At the Start of Any Physical Activity, Make Time For December 2020’s Resolution!
Ever woke up late and sprinted to school or work, making it just on time? Or saw a little kid fall into the deep end of a pool and dove quickly to save them? While the adrenaline pumping through your veins allows you to act in the moment, we bet you’ll be suffering from some soreness the next day! That’s why it’s important to devote some time to this month’s resolution, which will help you ease into your exercises and reduce discomfort.
As we announced in our January Resolutions blog, we will be launching monthly Capture Streak Badges centered on a year of being active. Each month’s badge will be dedicated to practicing a different exercise. Similar to how our Super Streak badges operate, you will be awarded a badge if you capture at least one munzee* each day for the entire month. This month’s badge may be tricky to get, but we believe in you!
Each month’s badge will be themed around the particular resolution goal. For December, we’re putting the focus on Dynamic Stretching! You may be thinking — the opposite of “dynamic” is “static”, so is there also “static stretching”? If so, what’s the difference? The answer is, yes, there is both “dynamic” and “static” stretching, and the difference is pretty intuitive. Keep reading to find out!
So what is dynamic stretching and what is static stretching?
Dynamic stretching is the kind of stretching you should be doing as a warm-up at the start of a workout or other physical activity. According to Healthline.com, “Dynamic stretches can be functional and mimic the movement of the activity or sport you’re about to perform. For example, a swimmer may circle their arms before getting into the water.” Similarly, in the badge art above, the runners are making sure to carefully bend and stretch their arms and legs in a way similar to how they would be while running. To reiterate, dynamic stretching is preparing your body for a lot of movement by “pre-moving” it and giving it time to adjust.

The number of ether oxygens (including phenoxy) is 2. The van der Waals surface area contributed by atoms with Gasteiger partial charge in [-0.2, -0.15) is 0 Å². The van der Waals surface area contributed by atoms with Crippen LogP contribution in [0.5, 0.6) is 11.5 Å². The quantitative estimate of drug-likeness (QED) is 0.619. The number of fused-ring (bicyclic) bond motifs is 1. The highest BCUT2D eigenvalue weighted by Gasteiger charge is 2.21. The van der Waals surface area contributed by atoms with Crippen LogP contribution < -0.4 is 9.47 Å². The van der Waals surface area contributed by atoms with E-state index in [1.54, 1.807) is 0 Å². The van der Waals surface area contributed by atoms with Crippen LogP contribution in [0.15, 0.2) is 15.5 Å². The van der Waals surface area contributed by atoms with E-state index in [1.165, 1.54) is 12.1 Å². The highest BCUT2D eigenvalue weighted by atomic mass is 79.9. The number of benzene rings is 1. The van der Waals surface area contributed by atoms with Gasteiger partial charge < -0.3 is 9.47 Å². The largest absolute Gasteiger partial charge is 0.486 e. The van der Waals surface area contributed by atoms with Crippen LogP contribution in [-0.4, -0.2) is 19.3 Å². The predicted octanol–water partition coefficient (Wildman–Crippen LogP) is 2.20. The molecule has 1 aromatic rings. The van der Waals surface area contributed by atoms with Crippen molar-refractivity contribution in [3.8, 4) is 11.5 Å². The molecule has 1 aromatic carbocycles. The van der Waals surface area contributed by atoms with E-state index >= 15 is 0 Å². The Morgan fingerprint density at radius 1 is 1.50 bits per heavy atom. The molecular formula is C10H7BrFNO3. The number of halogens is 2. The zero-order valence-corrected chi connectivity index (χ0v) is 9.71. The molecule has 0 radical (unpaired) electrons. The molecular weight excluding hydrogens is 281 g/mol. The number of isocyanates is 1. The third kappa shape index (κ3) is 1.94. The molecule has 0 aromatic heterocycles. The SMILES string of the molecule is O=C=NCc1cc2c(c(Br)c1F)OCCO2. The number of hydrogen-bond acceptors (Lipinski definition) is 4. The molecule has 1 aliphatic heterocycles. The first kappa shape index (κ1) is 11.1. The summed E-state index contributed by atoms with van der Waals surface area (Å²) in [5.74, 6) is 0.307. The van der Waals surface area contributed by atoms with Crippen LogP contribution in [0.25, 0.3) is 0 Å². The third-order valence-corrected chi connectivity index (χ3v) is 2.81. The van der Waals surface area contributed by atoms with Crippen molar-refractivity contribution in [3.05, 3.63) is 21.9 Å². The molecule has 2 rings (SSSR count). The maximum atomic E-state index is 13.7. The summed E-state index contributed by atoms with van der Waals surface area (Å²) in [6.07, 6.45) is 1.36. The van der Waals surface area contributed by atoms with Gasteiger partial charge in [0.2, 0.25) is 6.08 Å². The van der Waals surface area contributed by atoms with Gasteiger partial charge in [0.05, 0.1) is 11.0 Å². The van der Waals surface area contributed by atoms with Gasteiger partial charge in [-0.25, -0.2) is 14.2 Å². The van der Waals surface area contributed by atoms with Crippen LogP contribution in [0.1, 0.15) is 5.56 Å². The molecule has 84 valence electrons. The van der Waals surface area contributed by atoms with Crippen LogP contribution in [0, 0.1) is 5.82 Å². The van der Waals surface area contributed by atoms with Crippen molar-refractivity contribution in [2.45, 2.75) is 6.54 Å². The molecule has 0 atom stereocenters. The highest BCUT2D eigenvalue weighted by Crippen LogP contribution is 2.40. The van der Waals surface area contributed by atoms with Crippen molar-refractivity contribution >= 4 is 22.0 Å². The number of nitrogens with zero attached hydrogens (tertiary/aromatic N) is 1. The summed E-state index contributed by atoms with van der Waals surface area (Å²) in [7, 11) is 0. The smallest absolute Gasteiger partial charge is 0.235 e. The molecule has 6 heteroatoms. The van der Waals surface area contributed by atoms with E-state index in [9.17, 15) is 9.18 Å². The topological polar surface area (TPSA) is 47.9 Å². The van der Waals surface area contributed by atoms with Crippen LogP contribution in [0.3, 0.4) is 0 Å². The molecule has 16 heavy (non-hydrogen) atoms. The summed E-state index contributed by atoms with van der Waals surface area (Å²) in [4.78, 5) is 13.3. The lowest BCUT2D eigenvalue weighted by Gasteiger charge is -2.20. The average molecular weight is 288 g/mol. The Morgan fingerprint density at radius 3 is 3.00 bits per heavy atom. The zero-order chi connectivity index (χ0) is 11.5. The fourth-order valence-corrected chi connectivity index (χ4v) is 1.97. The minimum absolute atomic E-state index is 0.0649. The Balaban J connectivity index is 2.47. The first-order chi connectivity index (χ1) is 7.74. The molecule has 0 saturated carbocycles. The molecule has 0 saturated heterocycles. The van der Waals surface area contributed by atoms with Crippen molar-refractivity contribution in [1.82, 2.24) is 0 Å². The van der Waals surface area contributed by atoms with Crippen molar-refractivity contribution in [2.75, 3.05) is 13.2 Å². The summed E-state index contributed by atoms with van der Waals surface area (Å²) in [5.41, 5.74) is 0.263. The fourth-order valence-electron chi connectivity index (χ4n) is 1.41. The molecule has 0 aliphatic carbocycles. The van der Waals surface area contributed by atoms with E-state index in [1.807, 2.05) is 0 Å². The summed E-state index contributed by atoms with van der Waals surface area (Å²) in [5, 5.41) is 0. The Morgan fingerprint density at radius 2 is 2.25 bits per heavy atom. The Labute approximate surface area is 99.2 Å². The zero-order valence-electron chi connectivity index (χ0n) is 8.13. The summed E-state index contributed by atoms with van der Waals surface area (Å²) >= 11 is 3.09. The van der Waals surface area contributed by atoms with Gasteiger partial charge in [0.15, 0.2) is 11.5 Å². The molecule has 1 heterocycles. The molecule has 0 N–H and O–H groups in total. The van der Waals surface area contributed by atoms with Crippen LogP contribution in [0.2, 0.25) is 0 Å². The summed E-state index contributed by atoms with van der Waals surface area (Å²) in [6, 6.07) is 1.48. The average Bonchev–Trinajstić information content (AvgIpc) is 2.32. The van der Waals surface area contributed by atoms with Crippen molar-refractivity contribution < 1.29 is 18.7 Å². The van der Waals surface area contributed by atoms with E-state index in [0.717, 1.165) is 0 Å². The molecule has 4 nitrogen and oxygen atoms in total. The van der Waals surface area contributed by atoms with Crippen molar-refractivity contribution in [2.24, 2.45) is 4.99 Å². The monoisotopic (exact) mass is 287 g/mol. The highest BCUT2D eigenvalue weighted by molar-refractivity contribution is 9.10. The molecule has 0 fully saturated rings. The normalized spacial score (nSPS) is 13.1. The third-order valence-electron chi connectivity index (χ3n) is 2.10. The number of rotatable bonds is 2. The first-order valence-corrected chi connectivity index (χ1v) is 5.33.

As for static stretching, the goal is not preparing your body for movement — quite the opposite, as you’ve probably guessed. You are stretching, and then holding that stretch. This might sound great for those who are lazy exercisers, but don’t think you can get away with doing static stretching alone. Static stretching is actually only recommended AFTER warming up your body. This is because the increased circulation reduces tension in your muscles, allowing you to stretch more easily and lessening the risk of pulling a muscle or otherwise straining yourself. Once you’ve warmed up though, static stretching is a great way to increase your flexibility and cool down.
Before you attempt any exercise, it’s always a good idea to consult your doctor**. Good luck and Munzee on!
* In order to encourage active gameplay we will not count Social Munzees for these capture streaks. If you know you’ll be in an area without munzees, plan ahead!
** MUNZEE IS NOT RESPONSIBLE FOR ANY EXERCISE-RELATED INJURIES